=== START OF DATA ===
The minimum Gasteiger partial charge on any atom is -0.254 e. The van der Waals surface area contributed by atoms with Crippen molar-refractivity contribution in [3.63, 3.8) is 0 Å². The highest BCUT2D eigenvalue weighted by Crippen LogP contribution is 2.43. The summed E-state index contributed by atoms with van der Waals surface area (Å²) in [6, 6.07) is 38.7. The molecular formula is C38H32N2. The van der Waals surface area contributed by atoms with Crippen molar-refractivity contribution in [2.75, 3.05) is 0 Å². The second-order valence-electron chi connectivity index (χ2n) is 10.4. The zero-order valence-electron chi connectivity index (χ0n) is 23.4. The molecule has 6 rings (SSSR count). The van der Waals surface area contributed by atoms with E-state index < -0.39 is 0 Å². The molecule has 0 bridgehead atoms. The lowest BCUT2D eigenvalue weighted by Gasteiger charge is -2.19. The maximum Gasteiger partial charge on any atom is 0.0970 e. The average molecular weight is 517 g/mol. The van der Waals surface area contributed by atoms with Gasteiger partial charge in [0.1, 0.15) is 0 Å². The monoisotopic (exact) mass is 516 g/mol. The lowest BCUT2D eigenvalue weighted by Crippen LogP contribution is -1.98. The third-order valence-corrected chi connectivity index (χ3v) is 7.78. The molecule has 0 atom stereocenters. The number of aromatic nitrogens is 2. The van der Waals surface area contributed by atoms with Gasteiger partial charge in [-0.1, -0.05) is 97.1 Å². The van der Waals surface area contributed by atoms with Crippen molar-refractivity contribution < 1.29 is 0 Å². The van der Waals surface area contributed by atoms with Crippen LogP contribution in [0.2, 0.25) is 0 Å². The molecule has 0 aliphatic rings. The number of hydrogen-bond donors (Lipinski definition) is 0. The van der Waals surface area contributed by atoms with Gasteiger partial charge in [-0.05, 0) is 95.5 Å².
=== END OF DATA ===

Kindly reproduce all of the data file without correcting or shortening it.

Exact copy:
The minimum Gasteiger partial charge on any atom is -0.254 e. The van der Waals surface area contributed by atoms with Crippen molar-refractivity contribution in [3.63, 3.8) is 0 Å². The highest BCUT2D eigenvalue weighted by Crippen LogP contribution is 2.43. The summed E-state index contributed by atoms with van der Waals surface area (Å²) in [6, 6.07) is 38.7. The molecular formula is C38H32N2. The van der Waals surface area contributed by atoms with Crippen molar-refractivity contribution in [2.75, 3.05) is 0 Å². The second-order valence-electron chi connectivity index (χ2n) is 10.4. The zero-order valence-electron chi connectivity index (χ0n) is 23.4. The molecule has 6 rings (SSSR count). The van der Waals surface area contributed by atoms with E-state index < -0.39 is 0 Å². The molecule has 0 bridgehead atoms. The lowest BCUT2D eigenvalue weighted by Gasteiger charge is -2.19. The maximum Gasteiger partial charge on any atom is 0.0970 e. The average molecular weight is 517 g/mol. The van der Waals surface area contributed by atoms with Gasteiger partial charge in [0.1, 0.15) is 0 Å². The monoisotopic (exact) mass is 516 g/mol. The lowest BCUT2D eigenvalue weighted by Crippen LogP contribution is -1.98. The third-order valence-corrected chi connectivity index (χ3v) is 7.78. The molecule has 0 atom stereocenters. The number of aromatic nitrogens is 2. The van der Waals surface area contributed by atoms with Gasteiger partial charge in [-0.1, -0.05) is 97.1 Å². The van der Waals surface area contributed by atoms with Crippen molar-refractivity contribution < 1.29 is 0 Å². The van der Waals surface area contributed by atoms with Crippen LogP contribution in [0.2, 0.25) is 0 Å². The molecule has 0 aliphatic rings. The number of hydrogen-bond donors (Lipinski definition) is 0. The van der Waals surface area contributed by atoms with Gasteiger partial charge in [-0.05, 0) is 95.5 Å².